Before we discuss the books and how Rowling cleverly weaves the threads of alchemy through them, it is necessary to give a few brief definitions and descriptions of the basic substances used in alchemy. There were seven metals known to the alchemists: gold, silver, mercury, lead, copper, tin and iron (see figure 1). Each one played a specific role in the formation of the Philosopher’s Stone; however, as we shall see, the alchemists were not always clear on the names of the substances, often couching them in metaphor and symbolism. In addition, prior to the nineteenth century there was no universal nomenclature system in place for chemical elements. What one alchemist called sulfur another might call mercury and vice versa; this makes interpreting their texts extremely difficult.
Figure 1: The Seven Metals of Alchemy and their ruling planets.
In addition to the seven metals, there were also other elements and compounds in use: vitriol, antimony (the Grey Wolf or stribite), saltpeter (potassium nitrate), a combination of sulfuric acid and nitric acid (called aqua regis), nitric acid (aqua fortae), water, sal ammoniac (ammonium chloride), alum (potassium aluminum sulfate) and salt, among others.
It is important to remember that elements that had the same properties were classified under the same name; for example, the more combustible compounds the alchemists worked with were given the name “sulfur”, although clearly they are not all elemental sulfur. Mercury was well known for its ability to bond, and was famous for its luster and malleability. But the alchemists labeled many substances as “mercury”— those that were soft, shiny and easy to work with, which includes most metals --and sometimes it is difficult to determine just what they are talking about. Again, the alchemists themselves are never clear about just which “sulfur” or “mercury” they were referring to, which only compounds the problem of translation.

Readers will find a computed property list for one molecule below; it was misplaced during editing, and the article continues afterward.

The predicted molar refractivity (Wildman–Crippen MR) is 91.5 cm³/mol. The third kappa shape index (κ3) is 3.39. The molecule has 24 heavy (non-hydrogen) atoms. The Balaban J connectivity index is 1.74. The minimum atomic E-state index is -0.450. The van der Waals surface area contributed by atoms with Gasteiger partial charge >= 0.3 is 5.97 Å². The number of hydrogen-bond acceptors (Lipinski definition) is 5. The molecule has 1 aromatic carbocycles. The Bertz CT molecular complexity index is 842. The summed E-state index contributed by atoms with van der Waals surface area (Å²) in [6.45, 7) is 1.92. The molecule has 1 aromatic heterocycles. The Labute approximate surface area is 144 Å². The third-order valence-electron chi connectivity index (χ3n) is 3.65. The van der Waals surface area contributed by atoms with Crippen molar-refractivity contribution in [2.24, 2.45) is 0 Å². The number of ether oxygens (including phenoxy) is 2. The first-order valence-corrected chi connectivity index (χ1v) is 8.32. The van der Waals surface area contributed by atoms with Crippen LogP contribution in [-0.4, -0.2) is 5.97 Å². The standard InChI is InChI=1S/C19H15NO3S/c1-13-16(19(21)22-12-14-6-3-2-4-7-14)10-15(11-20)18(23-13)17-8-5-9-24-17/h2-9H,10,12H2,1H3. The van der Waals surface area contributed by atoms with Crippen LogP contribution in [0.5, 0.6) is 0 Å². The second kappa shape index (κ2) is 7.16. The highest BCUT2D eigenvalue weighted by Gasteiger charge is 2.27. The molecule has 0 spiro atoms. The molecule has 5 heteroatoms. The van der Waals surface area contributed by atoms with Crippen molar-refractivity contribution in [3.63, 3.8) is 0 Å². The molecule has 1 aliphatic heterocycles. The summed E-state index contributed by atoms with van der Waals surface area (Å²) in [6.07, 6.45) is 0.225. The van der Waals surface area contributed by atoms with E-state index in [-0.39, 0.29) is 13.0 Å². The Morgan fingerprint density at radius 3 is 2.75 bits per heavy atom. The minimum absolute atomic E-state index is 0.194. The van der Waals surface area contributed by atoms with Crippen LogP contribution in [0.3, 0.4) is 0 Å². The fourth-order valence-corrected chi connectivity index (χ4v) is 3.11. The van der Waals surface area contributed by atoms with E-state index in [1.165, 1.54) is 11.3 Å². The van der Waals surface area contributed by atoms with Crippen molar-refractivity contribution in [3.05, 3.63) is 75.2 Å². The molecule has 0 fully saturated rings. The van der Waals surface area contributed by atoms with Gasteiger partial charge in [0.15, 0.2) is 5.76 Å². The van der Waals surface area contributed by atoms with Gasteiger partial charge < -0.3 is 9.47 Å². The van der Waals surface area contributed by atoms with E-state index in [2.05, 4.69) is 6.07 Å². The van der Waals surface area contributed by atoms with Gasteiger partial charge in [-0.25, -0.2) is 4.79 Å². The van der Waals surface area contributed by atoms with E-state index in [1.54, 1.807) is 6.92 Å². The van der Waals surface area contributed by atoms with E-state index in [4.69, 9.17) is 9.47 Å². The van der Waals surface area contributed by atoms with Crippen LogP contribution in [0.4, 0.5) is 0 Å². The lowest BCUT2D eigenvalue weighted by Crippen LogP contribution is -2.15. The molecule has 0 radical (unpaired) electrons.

The three most important substances in alchemy were mercury, sulfur and salt. The alchemists believed that all metals were made up of mercury and sulfur, in different proportions and degrees of purity. Mercury was also known as quicksilver or unicorn blood and was used to make red mercury oxide by heating it in a solution of nitric acid. A thick red vapor hung over the solution, and bright red crystals precipitated at the bottom. This convinced the alchemists that mercury transcended the liquid and solid states, and consequently both heaven and earth and life and death. Mercury was the cause of “perfection” in the metals, and gave gold its luster. An unknown alchemist, quoting Arnold de Villanova, writes: “Quicksilver is the elementary form of all things fusible; for all things fusible, when melted, are changed into it, and it mingles with them because it is of the same substance with them. Such bodies differ from quicksilver in their composition only so far as itself is or is not free from the foreign matter of impure sulphur.” 10 The “philosophical mercury”, which was present in the seeker’s quest for enlightenment, was absolutely necessary for the completion of the Magnum Opus. In alchemy, a serpent or snake often represents mercury.